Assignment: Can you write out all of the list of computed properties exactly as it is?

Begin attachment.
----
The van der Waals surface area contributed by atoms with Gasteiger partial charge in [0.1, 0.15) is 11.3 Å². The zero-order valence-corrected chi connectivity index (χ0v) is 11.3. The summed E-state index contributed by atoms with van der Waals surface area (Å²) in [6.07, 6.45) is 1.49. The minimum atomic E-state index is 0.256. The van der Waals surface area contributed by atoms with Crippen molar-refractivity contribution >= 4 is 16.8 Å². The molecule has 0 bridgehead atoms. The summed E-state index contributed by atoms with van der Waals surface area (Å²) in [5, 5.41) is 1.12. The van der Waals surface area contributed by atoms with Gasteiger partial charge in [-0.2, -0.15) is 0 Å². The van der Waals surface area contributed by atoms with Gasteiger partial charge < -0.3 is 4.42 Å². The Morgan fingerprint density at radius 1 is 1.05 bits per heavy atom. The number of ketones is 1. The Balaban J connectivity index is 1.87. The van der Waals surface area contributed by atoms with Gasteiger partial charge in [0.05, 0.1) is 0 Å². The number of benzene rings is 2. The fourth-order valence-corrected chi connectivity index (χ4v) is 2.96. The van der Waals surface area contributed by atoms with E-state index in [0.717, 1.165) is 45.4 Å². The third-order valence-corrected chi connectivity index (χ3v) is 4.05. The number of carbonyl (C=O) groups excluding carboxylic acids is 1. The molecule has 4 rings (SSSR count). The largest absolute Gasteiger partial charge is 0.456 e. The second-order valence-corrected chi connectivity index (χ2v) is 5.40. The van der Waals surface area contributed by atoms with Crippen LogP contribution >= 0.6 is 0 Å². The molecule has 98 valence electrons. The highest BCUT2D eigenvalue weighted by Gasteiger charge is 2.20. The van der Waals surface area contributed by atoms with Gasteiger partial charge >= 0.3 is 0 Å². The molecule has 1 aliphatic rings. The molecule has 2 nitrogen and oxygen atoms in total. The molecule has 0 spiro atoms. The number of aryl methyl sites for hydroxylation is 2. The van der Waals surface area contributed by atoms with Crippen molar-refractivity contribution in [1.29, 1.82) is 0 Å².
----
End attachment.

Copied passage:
The van der Waals surface area contributed by atoms with Gasteiger partial charge in [0.1, 0.15) is 11.3 Å². The zero-order valence-corrected chi connectivity index (χ0v) is 11.3. The summed E-state index contributed by atoms with van der Waals surface area (Å²) in [6.07, 6.45) is 1.49. The minimum atomic E-state index is 0.256. The van der Waals surface area contributed by atoms with Crippen molar-refractivity contribution >= 4 is 16.8 Å². The molecule has 0 bridgehead atoms. The summed E-state index contributed by atoms with van der Waals surface area (Å²) in [5, 5.41) is 1.12. The van der Waals surface area contributed by atoms with Gasteiger partial charge in [-0.2, -0.15) is 0 Å². The van der Waals surface area contributed by atoms with Gasteiger partial charge < -0.3 is 4.42 Å². The Morgan fingerprint density at radius 1 is 1.05 bits per heavy atom. The number of ketones is 1. The Balaban J connectivity index is 1.87. The van der Waals surface area contributed by atoms with Gasteiger partial charge in [0.05, 0.1) is 0 Å². The number of benzene rings is 2. The fourth-order valence-corrected chi connectivity index (χ4v) is 2.96. The van der Waals surface area contributed by atoms with E-state index in [0.717, 1.165) is 45.4 Å². The third-order valence-corrected chi connectivity index (χ3v) is 4.05. The number of carbonyl (C=O) groups excluding carboxylic acids is 1. The molecule has 4 rings (SSSR count). The largest absolute Gasteiger partial charge is 0.456 e. The second-order valence-corrected chi connectivity index (χ2v) is 5.40. The van der Waals surface area contributed by atoms with Crippen LogP contribution >= 0.6 is 0 Å². The molecule has 98 valence electrons. The highest BCUT2D eigenvalue weighted by Gasteiger charge is 2.20. The van der Waals surface area contributed by atoms with Gasteiger partial charge >= 0.3 is 0 Å². The molecule has 1 aliphatic rings. The molecule has 2 nitrogen and oxygen atoms in total. The molecule has 0 spiro atoms. The number of aryl methyl sites for hydroxylation is 2. The van der Waals surface area contributed by atoms with Crippen molar-refractivity contribution in [1.29, 1.82) is 0 Å².